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Surgical Hope for the Obese

Not to look pretty, but to be Healthy

Before I write another sentence, you need to understand that everyone who considers herself to be fat, isn’t obese. Secondly, everyone who’s obese, doesn’t require surgery to reduce weight. This kind of surgery isn’t magic. It isn’t a shortcut to a swelte figure. It’s a medical treatment for certain conditions.

This is not a story about liposuction or cosmetic fat removal. Instead, I’m talking about procedures that prolong and save lives.

How’d you know whether or not you need surgical help? First, figure out whether you’re overweight or obese. What’s the difference? Overweight means when the weight of your muscles, bones, skin, everything is more than required for your age, height and race. What’s race got to do with it? Tamilians, Eskimos, Japanese and Moroccans, all have different builds and metabolism. (Even within India, Punjabis and Assamese people have different physiques.) Obesity, on the other hand, means excessive amount of body fat. Doctors say that men with more than 25 % fat and women with more than 30 % fat are considered obese. Some of these folks might just require surgery.

There are several, really complicated methods to measure obesity. Bariatric surgery experts, Mumbai doctors A. Katara and D. Bhandarkar (who comes from Mumbai to Mapusa to do surgeries) said that the Body Mass Index of a person is first calculated. That’s called the BMI for short, and there’s a simple formula for it.If this Body Mass Index is over 40 (38 in Asians), surgery is a good option. A person with a BMI of 35 (33 for Asians) with other obesity-related diseases will also be a good candidate for surgery, the doctors said.

Obesity runs in families (genetic), and also it happens when the calorie intake is higher than the output. Exercise and diet can help, often radically. People who convert to eating more low fat foods, and incorporate exercise in their daily routine benefit over a period of time. But obesity might also be the result of a malfunctioning thyroid or cysts in the ovary. Or because of steroids.

If a patient has seriously tried all methods of reducing weight, if that weight is likely (oh yes, it will) to cause heart and other organs to overwork, then the doctors might consider surgery, although never as a first option.

If such a treatment is prescribed, you need to know that there are different kinds of surgeries possible. Not the cosmetic kinds where your insides (read fat tissues) are ‘vacuumed’ (liposuction) away to give you a better shape, but of a more serious nature. A traditional method is to open up the insides to get access to the stomach and intestines.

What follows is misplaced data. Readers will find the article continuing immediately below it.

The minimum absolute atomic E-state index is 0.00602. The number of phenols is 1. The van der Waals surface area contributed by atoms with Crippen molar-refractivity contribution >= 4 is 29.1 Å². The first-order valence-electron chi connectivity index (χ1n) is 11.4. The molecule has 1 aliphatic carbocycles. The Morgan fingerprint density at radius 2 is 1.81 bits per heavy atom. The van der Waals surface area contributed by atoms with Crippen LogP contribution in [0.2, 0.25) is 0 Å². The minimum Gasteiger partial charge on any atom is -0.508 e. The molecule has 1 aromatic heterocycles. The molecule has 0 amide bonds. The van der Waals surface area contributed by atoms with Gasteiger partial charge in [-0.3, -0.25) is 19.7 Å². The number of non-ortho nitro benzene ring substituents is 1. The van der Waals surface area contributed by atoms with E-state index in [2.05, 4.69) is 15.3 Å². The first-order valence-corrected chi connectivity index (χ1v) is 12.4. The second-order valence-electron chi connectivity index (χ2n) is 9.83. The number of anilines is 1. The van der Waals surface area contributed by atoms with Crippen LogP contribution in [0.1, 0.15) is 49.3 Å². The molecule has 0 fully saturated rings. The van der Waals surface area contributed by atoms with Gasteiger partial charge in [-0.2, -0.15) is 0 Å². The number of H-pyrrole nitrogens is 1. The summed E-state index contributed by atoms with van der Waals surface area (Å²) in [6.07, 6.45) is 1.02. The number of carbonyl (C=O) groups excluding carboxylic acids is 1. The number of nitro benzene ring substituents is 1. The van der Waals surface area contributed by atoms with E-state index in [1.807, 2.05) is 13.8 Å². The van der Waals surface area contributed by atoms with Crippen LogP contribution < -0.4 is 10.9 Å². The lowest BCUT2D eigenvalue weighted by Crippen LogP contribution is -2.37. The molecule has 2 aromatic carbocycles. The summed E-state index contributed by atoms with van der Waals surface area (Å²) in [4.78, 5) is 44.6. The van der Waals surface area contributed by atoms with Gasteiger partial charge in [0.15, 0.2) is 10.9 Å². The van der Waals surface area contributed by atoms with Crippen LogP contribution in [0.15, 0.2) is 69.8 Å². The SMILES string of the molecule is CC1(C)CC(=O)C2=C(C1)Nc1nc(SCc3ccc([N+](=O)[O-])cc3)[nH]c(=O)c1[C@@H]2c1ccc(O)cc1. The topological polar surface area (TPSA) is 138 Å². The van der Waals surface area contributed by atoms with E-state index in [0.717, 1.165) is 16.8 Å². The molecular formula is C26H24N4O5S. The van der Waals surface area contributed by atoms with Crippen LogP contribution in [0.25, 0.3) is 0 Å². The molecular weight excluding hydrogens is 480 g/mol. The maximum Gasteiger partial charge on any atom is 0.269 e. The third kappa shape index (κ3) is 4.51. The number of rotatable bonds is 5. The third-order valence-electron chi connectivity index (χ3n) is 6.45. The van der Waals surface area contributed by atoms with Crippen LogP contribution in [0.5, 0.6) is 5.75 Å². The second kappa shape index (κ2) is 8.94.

The newer method, say the above doctors, is to do a minimally invasive, laparoscopic, weight-loss surgery. What’s that?

At an obesity support group meeting Dr Bhandarkar explained: “We make five or six holes in the abdomen. These holes are less than ½ inch in diameter. Through these, we insert a scope, like a camera, attached to other instruments. We manipulate this by watching carefully through a monitor….uh, a television screen. We put a band around the entrance to the stomach. This allows lesser amount of food to enter. The patient feels full quickly and eats less. Of course, it isn’t as simple as it sounds, the surgery itself is a complicated one, and the effort the patient has to put in later is VERY, VERY IMPORTANT. We can help. But subsequently, maintaining that lost weight is up to the patient.”

This laparoscopic method reduces much of the complications of regular weight-loss surgery. Within a year, a patient can lose 20-30% of the excess body weight and in the years to follow, if (s)he takes reasonable care, the weight can stabilize with a loss of 50-60% of the excess weight. However, post-surgery, some discipline is required of the patient. For three weeks, (s)he will have to consume liquids. Just liquids. Then followed by two weeks of soft, semi-solid foods. The final food plan will be a measured, low-fat, healthy one. To be adhered to forever.

There are different kinds of surgeries that allow the body to consume or absorb (or both consume and absorb) less food. They are highly effective, if the dos and don’ts are seriously followed. This surgery for obesity is still a new field in India. Until a few years ago, those who needed it, had to go abroad. Now it’s affordable and accessible to those living here. Those suffering (and yes, great suffering it is) from obesity now have hope at their doorstep.